- ensuring the organisation has a process in place to field concerns and reports regarding common bribery schemes, such as kickbacks to suppliers, the creation of slush funds to induce improper business advantages from government officials and customers, and the provision of benefits in violation of company gifts, meal and entertainment policies
- providing guidelines on implementing digital and forensic tools to research and examine documents and transactions describing potential instances of bribery, such as emails, text messages, invoices and receipts
- creating reports that clearly lay out each investigation’s allegations, known facts, involved and affected individuals, and outcomes
giving guidance on determining how and whether a company should disclose potential findings to authorities – in the FCPA context specifically, this could include disclosures to reduce the severity of penalties or to precipitate entering into a deferred or non-prosecution agreement with enforcement authorities.
The German Supply Chain Due Diligence Act (SCDDA)
The SCDDA came into force in early 2023. It is Germany’s first regulation to hold companies responsible for potential human rights violations and environmental concerns. To comply with the SCDDA, companies must implement management systems to monitor relevant risks within their operations and supply chains. Some of the key processes that must be developed include:
- a policy statement that sets out procedures for monitoring human rights and environmental risks, and expectations for suppliers and employees
- a reporting procedure that allows employees, suppliers and concerned individuals to disclose potential violations
- annual reporting to government authorities on the results of due diligence and investigations.
Getting certified against ISO 37008 can better prepare organisations for compliance with the SCDDA. ISO 37008 certification ensures the implementation of several processes that will be useful for SCDDA compliance, such as:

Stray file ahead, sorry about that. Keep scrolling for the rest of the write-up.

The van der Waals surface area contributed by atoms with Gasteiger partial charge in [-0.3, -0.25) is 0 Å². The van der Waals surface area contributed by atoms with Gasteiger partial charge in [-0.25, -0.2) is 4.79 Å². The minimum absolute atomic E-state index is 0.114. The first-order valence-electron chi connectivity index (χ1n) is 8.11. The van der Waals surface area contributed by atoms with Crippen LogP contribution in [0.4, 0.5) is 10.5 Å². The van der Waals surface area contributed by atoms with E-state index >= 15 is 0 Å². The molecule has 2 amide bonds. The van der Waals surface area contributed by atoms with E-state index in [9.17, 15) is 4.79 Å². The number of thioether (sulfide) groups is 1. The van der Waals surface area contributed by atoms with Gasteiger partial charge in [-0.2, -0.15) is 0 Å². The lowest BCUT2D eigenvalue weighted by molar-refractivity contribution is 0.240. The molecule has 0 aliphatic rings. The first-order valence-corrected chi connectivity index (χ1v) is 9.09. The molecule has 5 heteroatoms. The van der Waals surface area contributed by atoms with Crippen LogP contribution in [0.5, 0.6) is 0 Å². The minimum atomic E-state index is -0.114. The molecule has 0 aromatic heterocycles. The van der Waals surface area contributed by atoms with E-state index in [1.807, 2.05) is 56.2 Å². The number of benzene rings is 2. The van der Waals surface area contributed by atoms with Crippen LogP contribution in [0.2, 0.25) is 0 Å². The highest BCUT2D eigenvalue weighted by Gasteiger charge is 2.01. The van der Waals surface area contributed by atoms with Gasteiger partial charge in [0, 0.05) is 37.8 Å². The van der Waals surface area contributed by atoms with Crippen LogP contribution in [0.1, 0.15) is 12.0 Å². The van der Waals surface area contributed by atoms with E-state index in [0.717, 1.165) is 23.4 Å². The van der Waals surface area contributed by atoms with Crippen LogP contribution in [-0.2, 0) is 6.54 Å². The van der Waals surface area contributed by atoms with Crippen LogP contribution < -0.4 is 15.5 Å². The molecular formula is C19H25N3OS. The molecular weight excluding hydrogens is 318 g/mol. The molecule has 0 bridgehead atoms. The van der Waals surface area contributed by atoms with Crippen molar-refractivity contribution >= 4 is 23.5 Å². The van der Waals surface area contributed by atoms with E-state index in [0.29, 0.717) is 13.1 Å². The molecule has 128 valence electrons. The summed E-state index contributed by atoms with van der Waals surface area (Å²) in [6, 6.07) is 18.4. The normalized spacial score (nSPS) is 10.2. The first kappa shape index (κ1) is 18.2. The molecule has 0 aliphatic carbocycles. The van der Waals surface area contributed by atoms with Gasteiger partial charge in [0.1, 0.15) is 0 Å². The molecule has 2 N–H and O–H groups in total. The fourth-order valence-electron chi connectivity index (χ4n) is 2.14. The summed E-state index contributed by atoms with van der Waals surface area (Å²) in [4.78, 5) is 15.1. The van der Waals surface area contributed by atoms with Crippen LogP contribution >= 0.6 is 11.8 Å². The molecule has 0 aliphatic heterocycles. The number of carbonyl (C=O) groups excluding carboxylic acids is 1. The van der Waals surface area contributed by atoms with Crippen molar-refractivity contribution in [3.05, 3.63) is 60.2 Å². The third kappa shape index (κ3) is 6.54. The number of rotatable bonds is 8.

- revising policies to communicate that company reporting lines can be used to disclose potential human rights and environmental violations in addition to traditional issues such as corruption and human resource matters
- setting up an accessible reporting procedure and tools for use by both internal and external stakeholders
- creating procedures for investigating, managing and reporting human rights and environmental issues.
Since the SCDDA requires third parties (suppliers, customers, concerned individuals) to have information on how to report, companies may want to consider setting up a public-facing policy on their website while retaining an internal policy that outlines investigation procedures.
Compliance with the SCDDA can be accomplished more easily by referencing the requirements of ISO 37008.
The Corporate Sustainability Reporting Directive (CSRD)
The CSRD went into effect in early 2023 and requires companies to report on the sustainability of their business practices.
The first major section of the CSRD requires organisations to report on various strategic initiatives and goals around sustainability, such as actions to limit global warming, tactics to meet carbon neutrality by 2050 and internal sustainability policies, as well as the resilience of the organisation’s business model and strategy for sustainability.
The CSRD’s second major section is focused on due diligence; for this directive, ‘due diligence’ refers to information-gathering processes to determine adverse impacts caused by the organisation’s operations and supply chain. One of the key aspects of this section is actions taken by the organisation to prevent, mitigate, remediate or end adverse impacts caused by the organisation. By referencing ISO 37008, organisations can ensure their reporting and investigations processes are set up to field and manage inquiries related to sustainability. While some may consider sustainability issues as less pressing or less relevant from a legal standpoint, they should also remember that sustainability issues can affect those without a voice or who have less access to recourse, such as local communities affected by a company’s operations, customers or suppliers in local markets. By including sustainability issues in reporting and investigations, organisations can more readily manage adverse impacts caused by their operations and ensure accurate disclosures for compliance with the CSRD.
ISO 37008 provides companies with a way to standardise their reporting and investigations protocols while providing a framework to tailor these processes to manage key requirements in new and existing compliance and ESG regulations. From a business perspective, the standard offers a way for organisations to demonstrate that their internal compliance processes align with best practices.